Blame it on the chewing gum.
Double the processor cores means twice a fast, right? That’s what a lot of people are mistakenly thinking. In the past three years, starting with the AMD Opteron, both major producers have been serving up dual core processors like they were tater chips. Manufacturers have been incorporating them into their latest and greatest portables and desktop offerings. Intel has confirmed this as a great decision by following suite with their version of Dual and even Quad core processors. The general public is snatching them up like chips for dip. The overclockers and benchmarking people have all switched, and articles as far back as 2004 are pointing out the differences and making interesting analogies to explain what dual core processing is, and what it might some day do for you.
Is it twice as fast? No, not in the way most perceive fast, not as it relates to our daily computing. All else being equal a 2200MHz, dual core processor is no faster than a 2200MHz single core processor. Bear in mind I said “all things being equal.” There are other things that come into play, cache, memory speed, front side bus, and yes there are faster and slower architectures. Does your new dual core 2200MHz rig surf, instant message, and open programs as fast as my friends old 3.73GHz EE (extreme edition) single core? Nope, it’s not even close. Does the processor burn a DVD while rendering a photo or downloading a program, as fast? Yes, it beats it do death
I think this is where things get muddled. Many of the current articles would have you believe that “the average user” doesn’t need multi-core computing. I believe that assumption to be incorrect.I don’t view the problem as one of misunderstanding CPU architecture or misguided altruism. The problem seems to be what each of us thinks of as a normal computer user. My friend, who can’t figure out how to turn off sleep mode, is constantly downloading songs and programs, while surfing and using instant messaging. Does his dual core laptop do that better than a higher clocked single core? You bet it does. The multi core processor can do more work faster, but only when asked. If you don’t call on it to perform it won’t.
Although the average computer user may not be running CAD programs or using PhotoShop everyday, I do think the average user is using much more processing power than ever before. Many now download songs, render photos, and even record “home movies” (DVDs). The computing skills of the average user have increased rapidly and, fortunately, the processors are in place to deliver what is needed. People, who at one time confused the computer with the monitor, are now on their third computer purchase. Their children and grandchildren are computer whizzes and starting computer savvy families of their own.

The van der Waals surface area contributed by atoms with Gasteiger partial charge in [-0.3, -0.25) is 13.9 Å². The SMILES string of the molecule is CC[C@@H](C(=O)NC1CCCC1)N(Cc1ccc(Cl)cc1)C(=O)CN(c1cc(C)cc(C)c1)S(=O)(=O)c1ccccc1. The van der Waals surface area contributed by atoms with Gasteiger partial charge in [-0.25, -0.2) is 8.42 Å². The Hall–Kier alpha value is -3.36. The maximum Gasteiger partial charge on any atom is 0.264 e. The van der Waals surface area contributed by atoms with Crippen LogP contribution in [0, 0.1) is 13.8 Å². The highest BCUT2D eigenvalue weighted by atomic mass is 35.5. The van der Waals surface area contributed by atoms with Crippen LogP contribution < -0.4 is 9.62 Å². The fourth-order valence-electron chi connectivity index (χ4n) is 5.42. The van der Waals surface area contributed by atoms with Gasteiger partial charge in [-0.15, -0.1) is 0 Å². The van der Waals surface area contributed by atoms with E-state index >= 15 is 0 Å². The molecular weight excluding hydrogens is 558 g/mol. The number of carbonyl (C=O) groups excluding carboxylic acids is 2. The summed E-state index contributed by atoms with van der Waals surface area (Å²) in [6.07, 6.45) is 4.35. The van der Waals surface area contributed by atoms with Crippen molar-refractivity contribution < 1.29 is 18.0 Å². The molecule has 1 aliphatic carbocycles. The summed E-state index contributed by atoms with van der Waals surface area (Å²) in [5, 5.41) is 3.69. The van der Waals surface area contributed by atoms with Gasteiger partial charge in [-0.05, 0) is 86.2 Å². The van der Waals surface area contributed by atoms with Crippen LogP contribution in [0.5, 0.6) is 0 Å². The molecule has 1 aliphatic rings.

A quick look at this excerpt from information provided by Lyle shows the steady rise in number of multi core processors tested at PC Pitstop. AMDs original dual core Opteron and Intel’s dual and quad core are all on the rise. In January of 2006, less than a year after their introduction, multi core processors were used in only 1% of our total tests. Look at this dramatic and unwavering increase in the number of multi core processors being tested at PC Pitstop.
Now, only two years later, that share has grown to almost 30%. From 1% to 13% the first year, from 13% to 28% the second year, and if my guess is right we’ll be looking at over 50% by the end of this year, 2008.
If my physical count of SKUs on local retail shelves tells me anything, it’s that the 50%+ figure might be conservative. The dual core offerings are literally shoving the single cores out of the stores.
Notice also the jump in CPU scores. Those scores increase and scale dramatically in relation to CPU MHz.(speed). There has been great improvement in the number of instructions per clock cycle as well as the cache size from the Pentium D to the Core2Duo. This has given Intel a solid lead over AMD in the performance arena.
Because both AMD and Intel have dual core processors available for under $60.00, price is anything but a hindrance to this rapid takeover.
So that brings us to the Big Question. Do you need it? Well, if you don’t, I do, and so does my old neighbor Brenda Berhans who plays casino games while downloading tunes for her I pod. So does my daughter who records and creates DVDs of the properties she’s selling before driving clients to the actual location. I suspect the next year will see an increase in the number of applications that take better advantage of dual core processors, but even more important, I expect the average user will progress into a more demanding user in the future. Just remember to get the fastest dual core you can afford and enjoy the best of both worlds.
*From NewEgg the least expensive listing for AMD is the Athlon 64×2 4000 Brisbane HT 2.1 @ $59.00.
*From NewEgg the least expensive listing for Intel is the Celeron E1200 1.6 @ 58.99.